Métis jigging helps more than just cultural health
- Submitted by USask Research Profile & Impact | July 18, 2019
Traditional Métis jigging may provide a better workout than aerobics or cardio training in the gym.
The dance style, firmly embedded in Métis heritage and culture, promotes stamina, physical fitness and heart health, according to a kinesiologist at the University of Saskatchewan (USask).
Heather Foulds, assistant professor in USask’s College of Kinesiology, will assess the fitness potential of jigging in a $120,000 three-year research project funded by the Saskatchewan Health Research Foundation (SHRF).
The study is the first in Canada to examine the exercise intensity and training effectiveness of the traditional dance.
Foulds will examine the impact of the Red River jig—a popular fast-stepping Métis dance—on heart health, cardiovascular fitness and blood pressure using a series of tests in an exercise laboratory.
Foulds, who is Métis herself, said the benefits of jigging extend far beyond its role as a social activity. As well as promoting a sense of heritage, community and culture for Métis people, it has long been enjoyed as a source of exercise.
“Jigging is a core part of Métis culture, and like other Indigenous activities and games, requires extensive physical fitness, historically promoting strength and health plus a sense of community and culture. For hundreds of years, Métis jigging has been practiced in Canada, but this is the first study to link a traditional activity to possible improvements in heart health,” Foulds said.
“Anyone who has tried jigging knows that it is an intense workout. The history of jigging comes from the Metis people, but the fitness advantages could apply to anyone.”
The USask specialist in exercise physiology and Indigenous health will measure the number of steps a jigger takes during a typical routine, as well calculating the effect of dancing on blood sugar and cholesterol levels. She will compare jigging’s health benefits—including the number of calories it burns—to other popular fitness regimes such as step aerobics, running and zumba.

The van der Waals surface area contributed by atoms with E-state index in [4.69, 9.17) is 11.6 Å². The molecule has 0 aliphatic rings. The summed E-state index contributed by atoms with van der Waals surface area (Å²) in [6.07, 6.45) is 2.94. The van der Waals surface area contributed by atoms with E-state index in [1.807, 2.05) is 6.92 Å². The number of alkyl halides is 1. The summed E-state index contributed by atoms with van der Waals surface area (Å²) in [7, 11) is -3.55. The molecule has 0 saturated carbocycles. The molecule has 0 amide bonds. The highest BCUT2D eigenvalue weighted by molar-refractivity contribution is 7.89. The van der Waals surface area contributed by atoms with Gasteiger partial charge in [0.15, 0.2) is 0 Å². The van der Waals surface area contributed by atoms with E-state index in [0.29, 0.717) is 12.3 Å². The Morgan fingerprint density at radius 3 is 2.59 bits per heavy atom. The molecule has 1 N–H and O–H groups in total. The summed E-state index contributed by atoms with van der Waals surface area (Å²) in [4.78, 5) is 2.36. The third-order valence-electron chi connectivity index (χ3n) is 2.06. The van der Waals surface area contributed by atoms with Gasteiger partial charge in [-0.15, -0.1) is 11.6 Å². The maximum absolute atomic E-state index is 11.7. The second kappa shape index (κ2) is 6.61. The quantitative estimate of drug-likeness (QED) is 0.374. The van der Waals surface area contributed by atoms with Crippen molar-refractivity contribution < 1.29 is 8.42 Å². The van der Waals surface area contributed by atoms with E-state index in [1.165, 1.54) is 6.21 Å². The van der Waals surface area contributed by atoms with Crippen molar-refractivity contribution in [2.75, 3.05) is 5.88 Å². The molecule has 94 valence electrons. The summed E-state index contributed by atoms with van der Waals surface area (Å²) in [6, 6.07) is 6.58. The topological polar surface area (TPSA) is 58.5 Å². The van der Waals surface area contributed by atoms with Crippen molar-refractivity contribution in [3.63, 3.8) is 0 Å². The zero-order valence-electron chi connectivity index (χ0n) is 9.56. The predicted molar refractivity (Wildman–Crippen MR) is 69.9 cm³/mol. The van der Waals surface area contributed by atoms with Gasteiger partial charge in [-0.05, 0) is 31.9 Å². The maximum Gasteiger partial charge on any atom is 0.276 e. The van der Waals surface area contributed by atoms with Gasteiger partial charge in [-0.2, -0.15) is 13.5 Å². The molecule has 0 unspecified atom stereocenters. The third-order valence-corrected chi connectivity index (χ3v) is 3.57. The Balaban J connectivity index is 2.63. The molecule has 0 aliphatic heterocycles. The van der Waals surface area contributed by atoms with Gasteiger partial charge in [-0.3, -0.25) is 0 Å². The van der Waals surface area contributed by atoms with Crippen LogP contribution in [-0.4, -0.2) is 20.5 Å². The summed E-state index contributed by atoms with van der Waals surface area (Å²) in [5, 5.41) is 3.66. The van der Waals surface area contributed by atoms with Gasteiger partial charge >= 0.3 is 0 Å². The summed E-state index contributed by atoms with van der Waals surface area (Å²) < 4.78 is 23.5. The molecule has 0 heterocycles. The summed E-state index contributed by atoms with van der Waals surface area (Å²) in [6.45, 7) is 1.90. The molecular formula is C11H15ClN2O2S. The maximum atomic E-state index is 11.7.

Although people of all ages and fitness levels can take part, experienced jiggers can perform up to 10,000 steps in a 30-minute class.
Jigging is influenced by the dance styles of the Métis’ Scottish, Irish, French and First Nations ancestors. The Red River jig, accompanied by a single fiddle or a larger band, is up-tempo and energetic, with extra and irregular beats to make the music lively and fast.
Scott Duffee, a prize-winning jigging instructor and Métis cultural consultant who will work with Foulds on the study, said the Red River jig is culturally significant and has “more to offer than a fitness craze.”
“The Red River Jig is rooted in the Métis culture, but it has always served as a dance that people from diverse cultures can engage in together: it was originally danced in the fur trade era to promote trade relations,” Duffee said. “All people on this land can continue to engage in and revitalize this tradition. Throw in a couple square dances, a few shared stories, and many, many laughs—now that’s about the best exercise session there is.”
The researchers will measure the fitness demands and exact step counts of Red River jigging by testing 24 experienced dancers in a live performance and in an exercise laboratory. They will assess the dance’s potential to boost fitness and health in 40 men and women who will be introduced to the dance for the first time and trained for three months. The amount of oxygen they use and their heart rate will be measured before and after training to measure improvements in their fitness.
“I have tried my hand at zumba, spin class, and aerobics, and doing Red River Jig gets my heart rate up more than these, and has the added benefit of a greater sense of social connection,” said Duffee. “It has that heritage dimension that makes it so special, the reconciliation component—where you are honouring the heritage of this territory by engaging in this dance—and that feeling that we are all inter-connected, dancing to a tune that has ancestral significance to so many cultures.”
Foulds is one of 18 USask researchers to receive SHRF establishment grants totaling $1.18 million. The grants are designed to assist researchers who are new or newly resident in Saskatchewan establish an independent program of health research in the province.